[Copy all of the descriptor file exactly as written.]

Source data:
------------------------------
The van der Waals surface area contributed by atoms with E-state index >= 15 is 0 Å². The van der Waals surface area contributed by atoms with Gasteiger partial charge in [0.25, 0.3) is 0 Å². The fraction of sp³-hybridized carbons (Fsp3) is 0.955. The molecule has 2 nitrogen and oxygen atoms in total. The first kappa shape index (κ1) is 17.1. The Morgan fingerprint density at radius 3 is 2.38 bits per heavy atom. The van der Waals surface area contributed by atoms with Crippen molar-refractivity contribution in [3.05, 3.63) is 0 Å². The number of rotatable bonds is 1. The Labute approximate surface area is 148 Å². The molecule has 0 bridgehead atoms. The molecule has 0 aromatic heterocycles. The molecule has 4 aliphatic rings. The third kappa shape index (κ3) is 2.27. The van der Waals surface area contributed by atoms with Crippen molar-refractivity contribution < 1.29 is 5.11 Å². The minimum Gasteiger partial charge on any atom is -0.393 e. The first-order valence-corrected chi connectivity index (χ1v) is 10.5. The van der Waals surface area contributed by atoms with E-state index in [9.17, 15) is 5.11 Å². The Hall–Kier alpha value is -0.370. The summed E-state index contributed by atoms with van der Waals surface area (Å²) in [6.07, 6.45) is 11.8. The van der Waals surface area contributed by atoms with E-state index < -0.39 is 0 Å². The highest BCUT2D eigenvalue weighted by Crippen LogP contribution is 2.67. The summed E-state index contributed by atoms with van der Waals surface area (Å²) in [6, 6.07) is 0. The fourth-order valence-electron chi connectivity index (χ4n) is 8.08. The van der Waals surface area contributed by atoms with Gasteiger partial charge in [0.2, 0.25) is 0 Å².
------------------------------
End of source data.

The van der Waals surface area contributed by atoms with E-state index >= 15 is 0 Å². The van der Waals surface area contributed by atoms with Gasteiger partial charge in [0.25, 0.3) is 0 Å². The fraction of sp³-hybridized carbons (Fsp3) is 0.955. The molecule has 2 nitrogen and oxygen atoms in total. The first kappa shape index (κ1) is 17.1. The Morgan fingerprint density at radius 3 is 2.38 bits per heavy atom. The van der Waals surface area contributed by atoms with Crippen molar-refractivity contribution in [3.05, 3.63) is 0 Å². The number of rotatable bonds is 1. The Labute approximate surface area is 148 Å². The molecule has 0 bridgehead atoms. The molecule has 0 aromatic heterocycles. The molecule has 4 aliphatic rings. The third kappa shape index (κ3) is 2.27. The van der Waals surface area contributed by atoms with Crippen molar-refractivity contribution < 1.29 is 5.11 Å². The minimum Gasteiger partial charge on any atom is -0.393 e. The first-order valence-corrected chi connectivity index (χ1v) is 10.5. The van der Waals surface area contributed by atoms with E-state index in [9.17, 15) is 5.11 Å². The Hall–Kier alpha value is -0.370. The summed E-state index contributed by atoms with van der Waals surface area (Å²) in [6.07, 6.45) is 11.8. The van der Waals surface area contributed by atoms with E-state index < -0.39 is 0 Å². The highest BCUT2D eigenvalue weighted by Crippen LogP contribution is 2.67. The summed E-state index contributed by atoms with van der Waals surface area (Å²) in [6, 6.07) is 0. The fourth-order valence-electron chi connectivity index (χ4n) is 8.08. The van der Waals surface area contributed by atoms with Gasteiger partial charge in [0.2, 0.25) is 0 Å².